In particular, Greenstein looks to future technology to alleviate the growing issue of fresh water shortages, such as advances in irrigation and watering systems. For example, he points to recently developed sensors that can cheaply irrigate crops only when needed.

“We’re either going to have to live differently, or we’re going to have move,” Greenstein said. “So the technology for allowing us to survive in the future is, I think it’s all going to center around how we get clean, fresh water.”

DNA — a tiny part of a tiny cell. Yet, studying it has been, historically, a long, arduous and expensive pursuit. People needed huge labs, huge amounts of money and huge amounts of time. But over the last couple of years, the need for all that has dwindled away. With new technology like CRISPR kits, all people need are around $150 and a garage and they’re set to start splitting and splicing DNA however they please. The power to study the human genome is now here — in countless small labs and garages — but biology teacher Lora Lerner’s question is where that will lead.

“It’s definitely going to expand very quickly,” Lerner said. “Probably faster than people really understand the implications of it.”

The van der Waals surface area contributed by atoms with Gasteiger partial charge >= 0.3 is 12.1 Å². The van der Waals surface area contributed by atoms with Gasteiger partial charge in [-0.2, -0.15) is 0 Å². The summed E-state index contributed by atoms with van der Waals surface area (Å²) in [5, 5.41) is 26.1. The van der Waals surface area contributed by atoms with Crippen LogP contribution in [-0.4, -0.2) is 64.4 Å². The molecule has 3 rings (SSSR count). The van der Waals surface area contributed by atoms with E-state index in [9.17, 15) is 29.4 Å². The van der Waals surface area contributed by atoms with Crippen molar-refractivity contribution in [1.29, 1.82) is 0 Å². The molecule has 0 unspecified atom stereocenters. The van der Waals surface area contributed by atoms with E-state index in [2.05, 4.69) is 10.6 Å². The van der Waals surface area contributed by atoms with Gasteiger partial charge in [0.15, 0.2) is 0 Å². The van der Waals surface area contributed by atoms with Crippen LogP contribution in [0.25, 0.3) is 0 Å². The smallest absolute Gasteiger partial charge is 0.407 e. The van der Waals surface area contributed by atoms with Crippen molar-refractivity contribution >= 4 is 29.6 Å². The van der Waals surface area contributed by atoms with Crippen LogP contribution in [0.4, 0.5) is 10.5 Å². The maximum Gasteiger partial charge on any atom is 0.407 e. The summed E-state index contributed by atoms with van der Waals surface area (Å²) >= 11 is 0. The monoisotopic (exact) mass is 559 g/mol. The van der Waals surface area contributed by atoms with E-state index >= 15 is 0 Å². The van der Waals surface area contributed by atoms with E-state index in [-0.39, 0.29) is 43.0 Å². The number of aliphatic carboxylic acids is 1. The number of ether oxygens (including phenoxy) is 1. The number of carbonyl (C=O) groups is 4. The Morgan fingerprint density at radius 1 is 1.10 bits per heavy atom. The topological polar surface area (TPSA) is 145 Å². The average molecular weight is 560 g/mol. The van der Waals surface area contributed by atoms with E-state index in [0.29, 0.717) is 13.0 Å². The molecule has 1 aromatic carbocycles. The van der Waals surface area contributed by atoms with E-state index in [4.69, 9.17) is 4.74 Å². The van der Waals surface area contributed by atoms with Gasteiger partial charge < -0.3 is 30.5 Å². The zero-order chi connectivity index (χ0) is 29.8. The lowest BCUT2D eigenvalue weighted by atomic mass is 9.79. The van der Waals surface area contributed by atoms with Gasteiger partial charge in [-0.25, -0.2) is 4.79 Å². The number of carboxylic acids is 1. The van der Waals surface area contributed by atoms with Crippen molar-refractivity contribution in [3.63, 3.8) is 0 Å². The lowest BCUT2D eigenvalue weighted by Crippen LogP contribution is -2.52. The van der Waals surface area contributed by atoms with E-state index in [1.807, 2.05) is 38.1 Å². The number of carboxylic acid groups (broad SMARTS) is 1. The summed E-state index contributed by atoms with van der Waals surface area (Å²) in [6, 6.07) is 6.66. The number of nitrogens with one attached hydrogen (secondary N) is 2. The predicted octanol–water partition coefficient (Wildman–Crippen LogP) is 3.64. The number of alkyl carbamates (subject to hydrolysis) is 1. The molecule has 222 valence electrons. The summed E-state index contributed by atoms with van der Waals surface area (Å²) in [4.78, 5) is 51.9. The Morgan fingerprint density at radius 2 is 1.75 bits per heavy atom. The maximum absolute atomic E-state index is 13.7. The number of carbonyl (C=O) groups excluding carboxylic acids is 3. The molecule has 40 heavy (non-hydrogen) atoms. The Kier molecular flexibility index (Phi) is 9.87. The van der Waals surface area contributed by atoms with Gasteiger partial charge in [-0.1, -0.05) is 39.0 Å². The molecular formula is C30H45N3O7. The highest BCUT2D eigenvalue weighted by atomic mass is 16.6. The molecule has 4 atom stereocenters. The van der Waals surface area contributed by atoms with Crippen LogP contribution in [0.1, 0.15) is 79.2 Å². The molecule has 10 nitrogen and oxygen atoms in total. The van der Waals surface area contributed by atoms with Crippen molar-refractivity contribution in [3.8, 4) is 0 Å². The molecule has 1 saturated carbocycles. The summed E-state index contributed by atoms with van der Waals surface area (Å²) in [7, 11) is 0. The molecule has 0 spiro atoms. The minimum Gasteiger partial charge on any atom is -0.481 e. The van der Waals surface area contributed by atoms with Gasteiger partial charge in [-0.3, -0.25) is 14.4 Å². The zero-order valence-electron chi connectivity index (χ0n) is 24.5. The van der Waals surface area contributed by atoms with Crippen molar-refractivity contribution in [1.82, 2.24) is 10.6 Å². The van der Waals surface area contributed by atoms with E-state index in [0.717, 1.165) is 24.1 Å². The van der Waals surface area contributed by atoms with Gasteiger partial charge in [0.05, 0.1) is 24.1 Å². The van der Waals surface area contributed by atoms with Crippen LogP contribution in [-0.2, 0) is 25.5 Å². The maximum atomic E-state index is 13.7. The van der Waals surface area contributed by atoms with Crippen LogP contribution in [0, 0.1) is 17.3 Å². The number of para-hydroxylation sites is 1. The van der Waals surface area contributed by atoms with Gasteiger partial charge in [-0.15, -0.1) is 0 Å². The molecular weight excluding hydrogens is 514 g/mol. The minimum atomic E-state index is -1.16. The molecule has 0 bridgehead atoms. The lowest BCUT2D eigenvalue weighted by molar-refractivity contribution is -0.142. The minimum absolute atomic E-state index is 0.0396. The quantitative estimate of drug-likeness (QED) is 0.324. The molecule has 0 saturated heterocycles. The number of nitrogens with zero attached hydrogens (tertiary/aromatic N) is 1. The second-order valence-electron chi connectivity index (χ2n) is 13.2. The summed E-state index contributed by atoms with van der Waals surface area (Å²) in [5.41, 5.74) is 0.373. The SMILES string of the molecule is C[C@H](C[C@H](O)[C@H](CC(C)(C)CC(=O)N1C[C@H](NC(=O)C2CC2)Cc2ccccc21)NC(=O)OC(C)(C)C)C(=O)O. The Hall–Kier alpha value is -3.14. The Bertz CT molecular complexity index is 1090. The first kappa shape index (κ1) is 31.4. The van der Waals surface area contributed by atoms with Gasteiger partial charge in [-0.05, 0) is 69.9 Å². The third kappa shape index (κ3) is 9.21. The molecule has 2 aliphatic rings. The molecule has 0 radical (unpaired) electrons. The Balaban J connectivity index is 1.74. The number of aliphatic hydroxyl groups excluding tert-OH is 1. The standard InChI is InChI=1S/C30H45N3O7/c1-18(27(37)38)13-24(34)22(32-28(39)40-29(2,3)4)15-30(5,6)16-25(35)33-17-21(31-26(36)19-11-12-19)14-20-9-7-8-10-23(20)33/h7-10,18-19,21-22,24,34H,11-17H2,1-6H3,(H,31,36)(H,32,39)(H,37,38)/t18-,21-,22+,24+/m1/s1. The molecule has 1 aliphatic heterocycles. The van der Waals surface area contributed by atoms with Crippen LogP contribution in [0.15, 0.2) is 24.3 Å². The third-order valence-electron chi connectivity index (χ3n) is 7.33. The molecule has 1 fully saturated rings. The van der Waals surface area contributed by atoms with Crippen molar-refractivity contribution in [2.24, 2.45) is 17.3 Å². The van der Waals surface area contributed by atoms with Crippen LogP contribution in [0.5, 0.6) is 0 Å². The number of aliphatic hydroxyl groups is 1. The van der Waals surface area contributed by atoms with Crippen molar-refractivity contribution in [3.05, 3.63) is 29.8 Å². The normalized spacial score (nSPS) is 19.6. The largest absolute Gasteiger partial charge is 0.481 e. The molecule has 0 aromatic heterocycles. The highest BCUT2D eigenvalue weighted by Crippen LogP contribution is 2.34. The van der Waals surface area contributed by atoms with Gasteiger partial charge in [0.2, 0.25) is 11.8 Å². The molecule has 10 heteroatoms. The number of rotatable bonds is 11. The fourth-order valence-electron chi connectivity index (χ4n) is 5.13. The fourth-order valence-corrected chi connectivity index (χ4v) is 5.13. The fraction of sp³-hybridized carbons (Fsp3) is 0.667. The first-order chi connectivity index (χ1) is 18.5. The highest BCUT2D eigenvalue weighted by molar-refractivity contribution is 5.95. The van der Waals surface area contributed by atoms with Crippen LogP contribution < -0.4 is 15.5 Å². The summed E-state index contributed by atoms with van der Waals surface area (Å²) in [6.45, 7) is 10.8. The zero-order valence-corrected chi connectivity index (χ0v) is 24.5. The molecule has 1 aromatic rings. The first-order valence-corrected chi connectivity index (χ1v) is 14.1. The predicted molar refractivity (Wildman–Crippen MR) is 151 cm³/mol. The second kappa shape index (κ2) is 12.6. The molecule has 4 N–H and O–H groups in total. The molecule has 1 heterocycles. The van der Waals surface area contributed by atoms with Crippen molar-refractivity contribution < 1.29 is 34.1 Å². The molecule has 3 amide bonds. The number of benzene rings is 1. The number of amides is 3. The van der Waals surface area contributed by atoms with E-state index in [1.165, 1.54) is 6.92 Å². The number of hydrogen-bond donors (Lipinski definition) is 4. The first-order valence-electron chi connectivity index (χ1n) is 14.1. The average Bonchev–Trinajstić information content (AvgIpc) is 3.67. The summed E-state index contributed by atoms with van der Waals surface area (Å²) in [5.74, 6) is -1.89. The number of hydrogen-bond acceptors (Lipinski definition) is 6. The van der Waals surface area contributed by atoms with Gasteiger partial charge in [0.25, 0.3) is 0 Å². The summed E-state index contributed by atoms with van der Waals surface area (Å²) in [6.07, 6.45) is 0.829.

As gene editing technology expands, the ability to control it may start slipping out of our hands. Genome testing has become cheaper and CRISPR kits have become more precise, meaning that not only will a majority of the public be able to partake in gene editing but they will also be able to do it with impressive accuracy, even if they’re not skilled scientists.

“The ability to change things, whether that’s a good idea or not, is going to be very easy and very decentralized,” Lerner said. “That is something that is worrisome to me because ideally, we would be having societal discussions over if this is a good idea to be changing people in this way.”